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Discharge Instructions for Nephrectomy (Pediatric)
Your child had a nephrectomy. His or her kidney was taken out because it wasn’t working properly. It was putting your child at risk of future problems, such as dangerous infections or high blood pressure. Now your child can live a normal, healthy life with one kidney. Here’s what you’ll need to know about caring for your child after surgery.
Don’t let your child swim or sit in a bathtub or hot tub until the healthcare provider says it’s OK to do so. This helps prevent infection of the incision site.
Let your child take showers as needed.
Keep your child’s incision clean and dry. Wash the incision gently with mild soap and warm water. Then gently pat the incision dry with a towel.
Don’t remove the white strips from your child’s incision. Let the strips fall off on their own.
Don’t worry if your child feels more tired than usual. Fatigue and weakness are common for a few weeks after this surgery. Don't push your child to be active. Let your child rest as needed.
Follow the healthcare provider's instructions regarding activity. Your child’s activity should be limited at first. It can then be gradually increased as he or she heals.
Don’t let your child do strenuous activities such as mowing the lawn or playing very active sports, contact sports, or games.
Tell your child to stop any activity that causes pain.
Let your child go back to school as soon as he or she feels ready. Work with the school so that periods of rest can be provided if needed.
Other home care
Unless the provider says otherwise, encourage your child to drink plenty of water. Give your child water or other fluids every 2 or 3 hours as directed by the provider.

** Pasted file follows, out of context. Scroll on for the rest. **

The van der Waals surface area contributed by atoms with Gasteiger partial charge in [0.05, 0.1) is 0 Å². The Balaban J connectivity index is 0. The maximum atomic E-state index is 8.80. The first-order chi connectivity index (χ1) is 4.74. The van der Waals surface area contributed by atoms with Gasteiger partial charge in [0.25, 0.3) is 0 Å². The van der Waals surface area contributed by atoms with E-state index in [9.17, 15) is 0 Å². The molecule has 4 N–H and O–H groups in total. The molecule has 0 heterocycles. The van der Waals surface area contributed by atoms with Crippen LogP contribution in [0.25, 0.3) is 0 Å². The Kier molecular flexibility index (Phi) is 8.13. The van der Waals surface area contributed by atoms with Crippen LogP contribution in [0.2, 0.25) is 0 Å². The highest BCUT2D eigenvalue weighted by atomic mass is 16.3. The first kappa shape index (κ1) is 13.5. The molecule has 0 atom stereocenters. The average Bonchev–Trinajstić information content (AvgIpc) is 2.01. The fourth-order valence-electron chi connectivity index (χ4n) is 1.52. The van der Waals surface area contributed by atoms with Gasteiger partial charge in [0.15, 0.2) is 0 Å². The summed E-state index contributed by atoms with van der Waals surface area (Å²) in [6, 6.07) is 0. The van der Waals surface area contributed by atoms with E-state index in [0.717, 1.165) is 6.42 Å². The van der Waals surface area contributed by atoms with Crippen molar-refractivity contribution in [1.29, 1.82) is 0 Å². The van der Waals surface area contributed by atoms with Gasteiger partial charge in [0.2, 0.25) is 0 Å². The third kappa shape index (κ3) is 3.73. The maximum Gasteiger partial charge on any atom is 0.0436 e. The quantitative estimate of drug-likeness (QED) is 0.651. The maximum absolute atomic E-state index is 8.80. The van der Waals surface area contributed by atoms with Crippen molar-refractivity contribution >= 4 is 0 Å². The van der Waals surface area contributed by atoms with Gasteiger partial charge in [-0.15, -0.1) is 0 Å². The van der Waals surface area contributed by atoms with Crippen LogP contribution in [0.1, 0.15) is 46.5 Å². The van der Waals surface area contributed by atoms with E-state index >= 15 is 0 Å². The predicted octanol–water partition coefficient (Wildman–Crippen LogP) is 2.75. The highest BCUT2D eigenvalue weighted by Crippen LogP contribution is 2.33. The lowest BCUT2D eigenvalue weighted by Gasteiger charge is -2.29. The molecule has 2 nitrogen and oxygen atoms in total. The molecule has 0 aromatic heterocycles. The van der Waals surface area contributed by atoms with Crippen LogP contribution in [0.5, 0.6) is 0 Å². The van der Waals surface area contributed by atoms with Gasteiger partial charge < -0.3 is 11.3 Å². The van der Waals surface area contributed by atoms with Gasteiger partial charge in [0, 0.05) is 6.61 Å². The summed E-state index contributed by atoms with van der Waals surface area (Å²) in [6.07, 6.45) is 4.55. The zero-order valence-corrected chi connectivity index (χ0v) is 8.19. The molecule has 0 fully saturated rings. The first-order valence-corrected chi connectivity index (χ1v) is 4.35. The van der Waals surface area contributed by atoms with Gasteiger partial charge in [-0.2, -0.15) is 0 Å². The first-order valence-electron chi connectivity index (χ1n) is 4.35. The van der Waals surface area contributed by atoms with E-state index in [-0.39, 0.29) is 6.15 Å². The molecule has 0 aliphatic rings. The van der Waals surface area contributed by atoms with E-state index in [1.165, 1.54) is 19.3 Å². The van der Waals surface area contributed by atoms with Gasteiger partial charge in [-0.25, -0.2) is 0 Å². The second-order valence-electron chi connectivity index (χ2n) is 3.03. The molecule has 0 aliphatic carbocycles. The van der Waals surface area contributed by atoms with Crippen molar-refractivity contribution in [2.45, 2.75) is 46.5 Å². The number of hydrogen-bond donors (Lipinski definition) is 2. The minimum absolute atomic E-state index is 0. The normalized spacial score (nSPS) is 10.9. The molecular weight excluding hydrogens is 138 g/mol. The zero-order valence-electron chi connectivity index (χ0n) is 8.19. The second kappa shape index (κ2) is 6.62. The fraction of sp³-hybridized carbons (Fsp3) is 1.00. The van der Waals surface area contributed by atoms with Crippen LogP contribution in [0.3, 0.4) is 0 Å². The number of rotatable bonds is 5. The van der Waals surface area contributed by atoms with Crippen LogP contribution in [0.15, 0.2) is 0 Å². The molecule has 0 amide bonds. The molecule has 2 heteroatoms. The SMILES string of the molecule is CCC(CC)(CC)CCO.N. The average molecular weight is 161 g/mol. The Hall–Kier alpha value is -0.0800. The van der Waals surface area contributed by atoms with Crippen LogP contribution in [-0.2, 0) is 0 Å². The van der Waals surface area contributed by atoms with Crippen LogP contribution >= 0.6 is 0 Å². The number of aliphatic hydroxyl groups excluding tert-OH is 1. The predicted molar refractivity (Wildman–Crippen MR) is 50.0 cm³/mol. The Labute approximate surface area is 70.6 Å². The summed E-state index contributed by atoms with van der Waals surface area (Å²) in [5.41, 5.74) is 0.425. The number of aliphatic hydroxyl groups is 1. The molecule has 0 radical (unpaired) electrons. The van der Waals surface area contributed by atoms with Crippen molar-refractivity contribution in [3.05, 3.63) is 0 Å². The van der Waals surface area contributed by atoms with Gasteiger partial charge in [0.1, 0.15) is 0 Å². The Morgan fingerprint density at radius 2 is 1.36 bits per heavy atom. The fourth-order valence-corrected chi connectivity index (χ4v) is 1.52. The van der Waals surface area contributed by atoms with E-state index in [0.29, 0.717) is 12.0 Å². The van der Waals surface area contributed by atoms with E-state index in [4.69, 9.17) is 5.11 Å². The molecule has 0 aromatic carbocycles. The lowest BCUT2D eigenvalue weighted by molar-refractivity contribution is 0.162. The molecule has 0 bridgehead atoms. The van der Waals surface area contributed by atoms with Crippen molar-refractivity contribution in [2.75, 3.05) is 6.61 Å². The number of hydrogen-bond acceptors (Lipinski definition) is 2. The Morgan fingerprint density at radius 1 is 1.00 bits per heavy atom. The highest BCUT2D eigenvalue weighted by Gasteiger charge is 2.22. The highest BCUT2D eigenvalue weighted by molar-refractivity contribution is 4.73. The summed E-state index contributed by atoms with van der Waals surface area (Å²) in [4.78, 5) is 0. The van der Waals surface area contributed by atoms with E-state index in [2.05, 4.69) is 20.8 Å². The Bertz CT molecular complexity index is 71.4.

Feed your child a normal, healthy, well-balanced diet.
Feed your child high-fiber foods to prevent constipation. Also, use laxatives, stool softeners, or enemas as directed by your child’s healthcare provider.
Give your child pain medicine as directed. Don't change the pain medicine dose unless your child's healthcare provider says it is OK to do so.
Follow up with your child’s healthcare provider, or as advised.
When to seek medical care
Call your child’s healthcare provider right away if your child has any of these:
Fever (see Fever and children below), or as directed by the provider
Nausea or vomiting
Blood in the urine
Noticeable decrease in urine output
Redness, swelling, warmth, or pain at the incision site
Drainage, pus, or bleeding from the incision
Incision that opens up or pulls apart
New or worsening symptoms
Fever and children
Use a digital thermometer to check your child’s temperature. Don’t use a mercury thermometer. There are different kinds and uses of digital thermometers. They include:
Rectal. For children younger than 3 years, a rectal temperature is the most accurate.
Forehead (temporal). This works for children age 3 months and older. If a child younger than 3 months old has signs of illness, this can be used for a first pass. The provider may want to confirm with a rectal temperature.
Ear (tympanic). Ear temperatures are accurate after 6 months of age, but not before.
Armpit (axillary). This is the least reliable but may be used for a first pass to check a child of any age with signs of illness. The provider may want to confirm with a rectal temperature.
Mouth (oral). Don’t use a thermometer in your child’s mouth until he or she is at least 4 years old.
Use the rectal thermometer with care. Follow the product maker’s directions for correct use. Insert it gently. Label it and make sure it’s not used in the mouth. It may pass on germs from the stool. If you don’t feel OK using a rectal thermometer, ask the healthcare provider what type to use instead. When you talk with any healthcare provider about your child’s fever, tell him or her which type you used.
Below are guidelines to know if your young child has a fever. Your child’s healthcare provider may give you different numbers for your child. Follow your provider’s specific instructions.
Fever readings for a baby under 3 months old:
Fever readings for a child age 3 months to 36 months (3 years):
Rectal, forehead, or ear: 102°F (38.9°C) or higher
Armpit: 101°F (38.3°C) or higher
Call the healthcare provider in these cases:
Repeated temperature of 104°F (40°C) or higher in a child of any age
Fever of 100.4° (38°C) or higher in baby younger than 3 months
Fever that lasts more than 24 hours in a child under age 2
Fever that lasts for 3 days in a child age 2 or older
Online Medical Reviewer:
Marianne Fraser MSN RN
Online Medical Reviewer:
Raymond Kent Turley BSN MSN RN
Online Medical Reviewer:
Walead Latif MD
Date Last Reviewed:
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